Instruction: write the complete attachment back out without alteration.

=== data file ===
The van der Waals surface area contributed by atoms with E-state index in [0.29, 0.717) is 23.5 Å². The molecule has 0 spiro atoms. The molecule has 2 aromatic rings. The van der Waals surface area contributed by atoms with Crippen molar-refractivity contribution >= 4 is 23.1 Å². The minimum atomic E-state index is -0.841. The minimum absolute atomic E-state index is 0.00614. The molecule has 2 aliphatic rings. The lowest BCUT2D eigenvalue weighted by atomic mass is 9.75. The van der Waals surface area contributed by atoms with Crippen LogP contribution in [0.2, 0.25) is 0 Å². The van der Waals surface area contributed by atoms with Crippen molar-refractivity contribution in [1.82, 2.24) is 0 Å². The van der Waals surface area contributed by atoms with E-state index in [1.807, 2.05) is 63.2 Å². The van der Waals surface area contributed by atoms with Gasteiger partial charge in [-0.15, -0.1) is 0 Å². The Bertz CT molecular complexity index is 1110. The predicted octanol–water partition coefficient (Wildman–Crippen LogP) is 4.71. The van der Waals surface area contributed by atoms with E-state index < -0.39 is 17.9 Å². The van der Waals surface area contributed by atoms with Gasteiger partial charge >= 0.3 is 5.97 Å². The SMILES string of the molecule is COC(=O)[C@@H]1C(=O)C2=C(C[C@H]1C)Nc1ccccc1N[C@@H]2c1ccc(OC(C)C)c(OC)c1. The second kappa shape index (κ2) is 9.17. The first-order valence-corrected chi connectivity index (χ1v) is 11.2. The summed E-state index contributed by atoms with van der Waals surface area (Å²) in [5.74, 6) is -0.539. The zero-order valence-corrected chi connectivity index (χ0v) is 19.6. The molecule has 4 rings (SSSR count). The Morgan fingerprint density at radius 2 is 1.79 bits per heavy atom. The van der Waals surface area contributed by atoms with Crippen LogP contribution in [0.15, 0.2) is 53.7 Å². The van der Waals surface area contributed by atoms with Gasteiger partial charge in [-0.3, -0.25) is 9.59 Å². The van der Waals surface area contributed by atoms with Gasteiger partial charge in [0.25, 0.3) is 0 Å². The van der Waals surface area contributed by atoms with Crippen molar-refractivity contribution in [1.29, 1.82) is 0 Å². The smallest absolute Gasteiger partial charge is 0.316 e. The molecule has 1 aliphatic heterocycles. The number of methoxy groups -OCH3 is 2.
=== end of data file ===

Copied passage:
The van der Waals surface area contributed by atoms with E-state index in [0.29, 0.717) is 23.5 Å². The molecule has 0 spiro atoms. The molecule has 2 aromatic rings. The van der Waals surface area contributed by atoms with Crippen molar-refractivity contribution >= 4 is 23.1 Å². The minimum atomic E-state index is -0.841. The minimum absolute atomic E-state index is 0.00614. The molecule has 2 aliphatic rings. The lowest BCUT2D eigenvalue weighted by atomic mass is 9.75. The van der Waals surface area contributed by atoms with Crippen LogP contribution in [0.2, 0.25) is 0 Å². The van der Waals surface area contributed by atoms with Crippen molar-refractivity contribution in [1.82, 2.24) is 0 Å². The van der Waals surface area contributed by atoms with E-state index in [1.807, 2.05) is 63.2 Å². The van der Waals surface area contributed by atoms with Gasteiger partial charge in [-0.15, -0.1) is 0 Å². The Bertz CT molecular complexity index is 1110. The predicted octanol–water partition coefficient (Wildman–Crippen LogP) is 4.71. The van der Waals surface area contributed by atoms with E-state index < -0.39 is 17.9 Å². The van der Waals surface area contributed by atoms with Gasteiger partial charge >= 0.3 is 5.97 Å². The SMILES string of the molecule is COC(=O)[C@@H]1C(=O)C2=C(C[C@H]1C)Nc1ccccc1N[C@@H]2c1ccc(OC(C)C)c(OC)c1. The second kappa shape index (κ2) is 9.17. The first-order valence-corrected chi connectivity index (χ1v) is 11.2. The summed E-state index contributed by atoms with van der Waals surface area (Å²) in [5.74, 6) is -0.539. The zero-order valence-corrected chi connectivity index (χ0v) is 19.6. The molecule has 4 rings (SSSR count). The Morgan fingerprint density at radius 2 is 1.79 bits per heavy atom. The van der Waals surface area contributed by atoms with Crippen LogP contribution in [0.15, 0.2) is 53.7 Å². The van der Waals surface area contributed by atoms with Gasteiger partial charge in [-0.3, -0.25) is 9.59 Å². The van der Waals surface area contributed by atoms with Gasteiger partial charge in [0.25, 0.3) is 0 Å². The van der Waals surface area contributed by atoms with Crippen molar-refractivity contribution in [1.29, 1.82) is 0 Å². The smallest absolute Gasteiger partial charge is 0.316 e. The molecule has 1 aliphatic heterocycles. The number of methoxy groups -OCH3 is 2.